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Hi,

I got this "A flood of this scale was obviously not a regular occurrence, which has led people to seek an answer for its happening" from a bbc webpage and "
the relationship between sth that happens and the reason for it happening; the principle that nothing can happen without a cause " from an Oxford dictionary for the definition of "causality". Are "it" and "its" can be used interchangeably in those sentences?

Thanks in advance for your answer with explanation.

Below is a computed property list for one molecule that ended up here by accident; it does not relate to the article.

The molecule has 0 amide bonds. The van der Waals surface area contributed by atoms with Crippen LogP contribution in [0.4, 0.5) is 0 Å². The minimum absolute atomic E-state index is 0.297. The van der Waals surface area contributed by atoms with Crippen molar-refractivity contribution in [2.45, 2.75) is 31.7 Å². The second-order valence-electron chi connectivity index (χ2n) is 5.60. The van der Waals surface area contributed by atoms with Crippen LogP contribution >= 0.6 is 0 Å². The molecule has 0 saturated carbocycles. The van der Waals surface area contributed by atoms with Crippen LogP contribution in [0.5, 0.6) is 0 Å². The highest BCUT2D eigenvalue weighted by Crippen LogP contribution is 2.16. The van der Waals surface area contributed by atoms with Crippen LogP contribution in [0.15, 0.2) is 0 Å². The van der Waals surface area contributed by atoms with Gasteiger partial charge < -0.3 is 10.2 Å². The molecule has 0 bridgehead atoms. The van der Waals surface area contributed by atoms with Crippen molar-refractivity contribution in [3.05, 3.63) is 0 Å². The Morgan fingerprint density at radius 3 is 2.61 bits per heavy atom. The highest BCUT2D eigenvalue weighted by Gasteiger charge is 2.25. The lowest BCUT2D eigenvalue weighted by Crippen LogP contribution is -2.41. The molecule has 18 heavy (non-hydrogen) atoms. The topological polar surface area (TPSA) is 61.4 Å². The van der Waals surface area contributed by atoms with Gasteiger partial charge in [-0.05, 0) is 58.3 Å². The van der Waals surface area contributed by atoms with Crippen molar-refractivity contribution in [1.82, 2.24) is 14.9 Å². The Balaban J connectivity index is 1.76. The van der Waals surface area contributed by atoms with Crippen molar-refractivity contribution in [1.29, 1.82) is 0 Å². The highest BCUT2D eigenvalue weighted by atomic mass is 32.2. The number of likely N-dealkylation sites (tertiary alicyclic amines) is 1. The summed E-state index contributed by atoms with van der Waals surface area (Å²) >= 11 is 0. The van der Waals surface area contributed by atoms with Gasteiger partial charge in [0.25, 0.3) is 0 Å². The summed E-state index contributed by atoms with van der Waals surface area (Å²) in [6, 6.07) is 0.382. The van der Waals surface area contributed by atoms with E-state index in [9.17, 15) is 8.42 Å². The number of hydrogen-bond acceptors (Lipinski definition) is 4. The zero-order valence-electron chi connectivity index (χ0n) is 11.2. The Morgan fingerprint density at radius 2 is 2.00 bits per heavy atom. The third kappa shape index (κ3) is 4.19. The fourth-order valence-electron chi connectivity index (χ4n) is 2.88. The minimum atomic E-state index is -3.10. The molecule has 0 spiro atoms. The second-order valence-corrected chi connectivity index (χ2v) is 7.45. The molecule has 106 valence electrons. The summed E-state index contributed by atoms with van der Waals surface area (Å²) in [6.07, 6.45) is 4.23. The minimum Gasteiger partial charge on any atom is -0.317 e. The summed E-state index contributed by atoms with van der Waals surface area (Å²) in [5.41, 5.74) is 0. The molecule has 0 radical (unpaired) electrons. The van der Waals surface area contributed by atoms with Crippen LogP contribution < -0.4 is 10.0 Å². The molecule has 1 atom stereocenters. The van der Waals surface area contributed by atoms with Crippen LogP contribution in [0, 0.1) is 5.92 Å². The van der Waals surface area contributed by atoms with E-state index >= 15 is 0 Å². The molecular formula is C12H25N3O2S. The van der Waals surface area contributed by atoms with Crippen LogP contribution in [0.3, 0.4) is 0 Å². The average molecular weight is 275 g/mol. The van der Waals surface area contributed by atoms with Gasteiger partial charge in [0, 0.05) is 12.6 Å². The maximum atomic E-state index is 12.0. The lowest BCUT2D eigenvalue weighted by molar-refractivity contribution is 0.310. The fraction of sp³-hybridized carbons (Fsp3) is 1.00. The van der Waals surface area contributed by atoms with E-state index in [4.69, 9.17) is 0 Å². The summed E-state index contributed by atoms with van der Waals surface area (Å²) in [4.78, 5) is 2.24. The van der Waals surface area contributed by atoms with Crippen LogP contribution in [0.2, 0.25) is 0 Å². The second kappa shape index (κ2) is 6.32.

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'Its' is still formally correct; 'it' is very common in less formal writing.
Comments  
Thank you, Mister Micawber, for your prompt reply.

Somehow "it" in the sentence "the relationship between sth that happens and the reason for it happening" seems to me more like referring to the "reason" rather than the "relationship" -- that it is the "reason" which is happening, and not the "relationship" (or I have missed something important here).

But I do agree with you that "it" is very common, and so came this question of mine.

Thank you again for sharing.